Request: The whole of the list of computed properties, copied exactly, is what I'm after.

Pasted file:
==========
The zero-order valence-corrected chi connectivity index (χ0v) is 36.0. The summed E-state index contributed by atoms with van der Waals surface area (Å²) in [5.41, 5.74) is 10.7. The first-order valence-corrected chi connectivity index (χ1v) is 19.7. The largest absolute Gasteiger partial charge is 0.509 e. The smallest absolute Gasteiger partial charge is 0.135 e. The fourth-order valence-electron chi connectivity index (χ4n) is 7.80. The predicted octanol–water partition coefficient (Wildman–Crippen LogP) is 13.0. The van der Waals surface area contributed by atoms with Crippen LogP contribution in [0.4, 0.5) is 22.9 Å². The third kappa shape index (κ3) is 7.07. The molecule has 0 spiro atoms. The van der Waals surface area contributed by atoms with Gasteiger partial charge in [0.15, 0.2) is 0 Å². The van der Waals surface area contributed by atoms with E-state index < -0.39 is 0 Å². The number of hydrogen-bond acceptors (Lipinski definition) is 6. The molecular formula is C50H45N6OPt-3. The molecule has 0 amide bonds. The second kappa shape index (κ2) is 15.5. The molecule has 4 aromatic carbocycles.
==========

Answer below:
The zero-order valence-corrected chi connectivity index (χ0v) is 36.0. The summed E-state index contributed by atoms with van der Waals surface area (Å²) in [5.41, 5.74) is 10.7. The first-order valence-corrected chi connectivity index (χ1v) is 19.7. The largest absolute Gasteiger partial charge is 0.509 e. The smallest absolute Gasteiger partial charge is 0.135 e. The fourth-order valence-electron chi connectivity index (χ4n) is 7.80. The predicted octanol–water partition coefficient (Wildman–Crippen LogP) is 13.0. The van der Waals surface area contributed by atoms with Crippen LogP contribution in [0.4, 0.5) is 22.9 Å². The third kappa shape index (κ3) is 7.07. The molecule has 0 spiro atoms. The van der Waals surface area contributed by atoms with Gasteiger partial charge in [0.15, 0.2) is 0 Å². The van der Waals surface area contributed by atoms with E-state index < -0.39 is 0 Å². The number of hydrogen-bond acceptors (Lipinski definition) is 6. The molecular formula is C50H45N6OPt-3. The molecule has 0 amide bonds. The second kappa shape index (κ2) is 15.5. The molecule has 4 aromatic carbocycles.